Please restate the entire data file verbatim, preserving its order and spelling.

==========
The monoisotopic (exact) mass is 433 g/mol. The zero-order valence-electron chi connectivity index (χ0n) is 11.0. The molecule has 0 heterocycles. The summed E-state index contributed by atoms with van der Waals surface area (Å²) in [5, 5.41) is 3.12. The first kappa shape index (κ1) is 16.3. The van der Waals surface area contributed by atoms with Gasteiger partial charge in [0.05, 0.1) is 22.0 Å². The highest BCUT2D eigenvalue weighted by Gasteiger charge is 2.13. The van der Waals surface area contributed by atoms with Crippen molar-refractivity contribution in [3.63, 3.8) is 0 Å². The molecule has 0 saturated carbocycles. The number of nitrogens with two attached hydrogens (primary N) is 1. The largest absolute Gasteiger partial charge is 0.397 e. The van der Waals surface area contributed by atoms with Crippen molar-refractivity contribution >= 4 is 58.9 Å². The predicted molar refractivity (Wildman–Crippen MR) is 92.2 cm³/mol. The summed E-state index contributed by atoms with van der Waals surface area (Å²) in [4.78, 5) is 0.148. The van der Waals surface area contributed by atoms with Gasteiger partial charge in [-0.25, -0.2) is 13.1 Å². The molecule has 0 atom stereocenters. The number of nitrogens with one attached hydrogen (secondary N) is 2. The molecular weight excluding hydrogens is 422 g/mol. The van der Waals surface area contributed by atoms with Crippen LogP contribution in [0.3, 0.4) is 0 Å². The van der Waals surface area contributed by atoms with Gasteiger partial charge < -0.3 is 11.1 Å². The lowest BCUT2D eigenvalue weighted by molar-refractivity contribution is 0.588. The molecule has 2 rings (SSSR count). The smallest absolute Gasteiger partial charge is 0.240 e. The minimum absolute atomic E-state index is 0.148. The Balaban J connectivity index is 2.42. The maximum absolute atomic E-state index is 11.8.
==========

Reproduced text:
The monoisotopic (exact) mass is 433 g/mol. The zero-order valence-electron chi connectivity index (χ0n) is 11.0. The molecule has 0 heterocycles. The summed E-state index contributed by atoms with van der Waals surface area (Å²) in [5, 5.41) is 3.12. The first kappa shape index (κ1) is 16.3. The van der Waals surface area contributed by atoms with Gasteiger partial charge in [0.05, 0.1) is 22.0 Å². The highest BCUT2D eigenvalue weighted by Gasteiger charge is 2.13. The van der Waals surface area contributed by atoms with Crippen molar-refractivity contribution in [3.63, 3.8) is 0 Å². The molecule has 0 saturated carbocycles. The number of nitrogens with two attached hydrogens (primary N) is 1. The largest absolute Gasteiger partial charge is 0.397 e. The van der Waals surface area contributed by atoms with Crippen molar-refractivity contribution >= 4 is 58.9 Å². The predicted molar refractivity (Wildman–Crippen MR) is 92.2 cm³/mol. The summed E-state index contributed by atoms with van der Waals surface area (Å²) in [4.78, 5) is 0.148. The van der Waals surface area contributed by atoms with Gasteiger partial charge in [-0.25, -0.2) is 13.1 Å². The molecule has 0 atom stereocenters. The number of nitrogens with one attached hydrogen (secondary N) is 2. The molecular weight excluding hydrogens is 422 g/mol. The van der Waals surface area contributed by atoms with Crippen LogP contribution in [0.3, 0.4) is 0 Å². The van der Waals surface area contributed by atoms with Gasteiger partial charge < -0.3 is 11.1 Å². The lowest BCUT2D eigenvalue weighted by molar-refractivity contribution is 0.588. The molecule has 2 rings (SSSR count). The smallest absolute Gasteiger partial charge is 0.240 e. The minimum absolute atomic E-state index is 0.148. The Balaban J connectivity index is 2.42. The maximum absolute atomic E-state index is 11.8.